PrintCity, the nebulous alliance of industry suppliers offering advice to the industry, has published another of its cross-industry special reports. This one is called “Carbon Footprinting & Energy Reduction,” and we were flattered to have had the chance to peer review it. We also provided reference material for the authors through the Verdigris project, some of which is included in the report.
This latest PrintCity report is long on text, charts, and tables, but it is definitely not for the faint-hearted. It takes the reader very quickly deep into the weeds of climate change and emissions, covering everything from politics and standards and specifications, through to a smattering of case studies. The report has a mass of information with numerous useful summaries throughout the text, which offer a sort of safe haven when it all gets too much. The initial conclusions on page 5, the definitions (mostly), and the inclusion of many charts and tables, all help to make it easier to get through this otherwise very dense and turgid subject matter.
This is in essence a collection of material from diverse sources gathered together into a single reference volume, so there are a lot of facts and a few random opinions. If you are willing to battle your way through the mass of details, you will gain a good understanding of where the printing industry fits in the endlessly shifting and complex environmental and footprinting matrix. As such, it is more of a reference work than something one might read from start to finish.
What Got Left Behind
Annoyingly, PrintCity’s report has a few omissions, some of which are serious and some of which are not. We have to declare an interest here, because despite timely input from us, the report does not include any description of ISO 16759, the international standard on carbon footprinting with which we have been closely involved. This is very disappointing, and we feel it does a bit of a disservice to the reader because it is a standard for which many print buyers are asking.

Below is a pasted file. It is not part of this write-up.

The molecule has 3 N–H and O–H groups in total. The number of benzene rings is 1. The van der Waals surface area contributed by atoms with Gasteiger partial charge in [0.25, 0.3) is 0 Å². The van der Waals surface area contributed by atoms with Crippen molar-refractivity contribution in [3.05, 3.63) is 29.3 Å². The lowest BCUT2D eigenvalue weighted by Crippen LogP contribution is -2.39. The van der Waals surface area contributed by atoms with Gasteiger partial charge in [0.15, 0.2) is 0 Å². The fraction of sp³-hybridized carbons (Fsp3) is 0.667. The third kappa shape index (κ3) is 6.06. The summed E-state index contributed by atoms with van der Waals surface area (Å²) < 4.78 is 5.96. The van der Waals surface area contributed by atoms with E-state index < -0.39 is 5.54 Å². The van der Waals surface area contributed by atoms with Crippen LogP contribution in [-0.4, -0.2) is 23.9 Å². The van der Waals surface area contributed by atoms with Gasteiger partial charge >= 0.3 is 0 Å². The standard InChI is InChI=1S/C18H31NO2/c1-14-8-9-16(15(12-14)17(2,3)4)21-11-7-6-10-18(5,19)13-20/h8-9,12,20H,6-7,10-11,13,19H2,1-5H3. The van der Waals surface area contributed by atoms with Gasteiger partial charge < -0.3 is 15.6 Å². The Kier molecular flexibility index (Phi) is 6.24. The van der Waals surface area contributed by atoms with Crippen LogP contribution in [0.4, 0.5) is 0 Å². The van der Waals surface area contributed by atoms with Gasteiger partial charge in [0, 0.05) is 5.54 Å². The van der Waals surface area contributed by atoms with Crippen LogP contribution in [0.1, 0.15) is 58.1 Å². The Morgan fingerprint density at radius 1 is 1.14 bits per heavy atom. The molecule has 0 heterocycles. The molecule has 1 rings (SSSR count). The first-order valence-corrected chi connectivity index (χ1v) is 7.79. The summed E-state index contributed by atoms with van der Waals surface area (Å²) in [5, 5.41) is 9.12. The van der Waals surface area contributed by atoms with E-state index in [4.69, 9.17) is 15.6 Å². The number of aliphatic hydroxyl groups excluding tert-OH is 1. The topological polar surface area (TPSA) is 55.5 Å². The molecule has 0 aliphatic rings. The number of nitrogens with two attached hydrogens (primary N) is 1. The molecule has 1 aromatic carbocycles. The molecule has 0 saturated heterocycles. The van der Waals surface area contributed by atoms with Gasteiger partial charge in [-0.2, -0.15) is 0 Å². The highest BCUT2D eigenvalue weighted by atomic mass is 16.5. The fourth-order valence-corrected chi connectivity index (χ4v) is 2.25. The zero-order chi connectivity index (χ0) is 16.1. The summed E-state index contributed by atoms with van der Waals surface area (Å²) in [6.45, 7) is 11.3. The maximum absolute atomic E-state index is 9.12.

PrintCity has thoroughly described the sterling efforts of organizations such as Intergraf, CEPI, and WAN-Ifra to develop carbon footprinting tools. But to completely omit the work of ISO TC130 (Graphics Technology) in general and TC130’s Working Group 11 (the environmental impact of print) in particular, is a great shame. So, before we go any further, we’ve rectified this with a brief description of ISO 16759.
Calculating the Carbon Footprint of Print Media
Working Group 11 is authoring ISO 16759, which outlines and explains the requirements for calculating the carbon footprint of print media products, rather than organizations. The idea is to provide printers, print buyers, industry associations, and anyone else who is interested with a framework methodology for carbon calculating tools. The goal with ISO 16759 is to provide a standard that unifies all of the efforts underway worldwide to create carbon footprinting tools. The idea is that these tools are transparent for print buyers, printers, and consumers, and that their results can be compared like for like.
This standard marks an extremely important step in creating a basis for comparing the carbon footprint of print media with that of electronic media delivered to e-readers such as the iPad or mobile phones. It also is an important step for the industry because it positions print at the forefront of industry sectors developing carbon footprinting standards. This is a key message for printers struggling to reinvent themselves in the new digital world.
As one would expect, there are masses of statistics and historical references, some of which are more interesting than others. But, most important of all, this publication recognizes the fact that “only coordinated international action can resolve [climate change].” It is indeed vital that everyone who cares about the future of the planet and of their industry pulls together. This is what initiatives such as the Verdigris project is all about, and it is what print industry associations worldwide recognize as they work with their governments towards a common goal.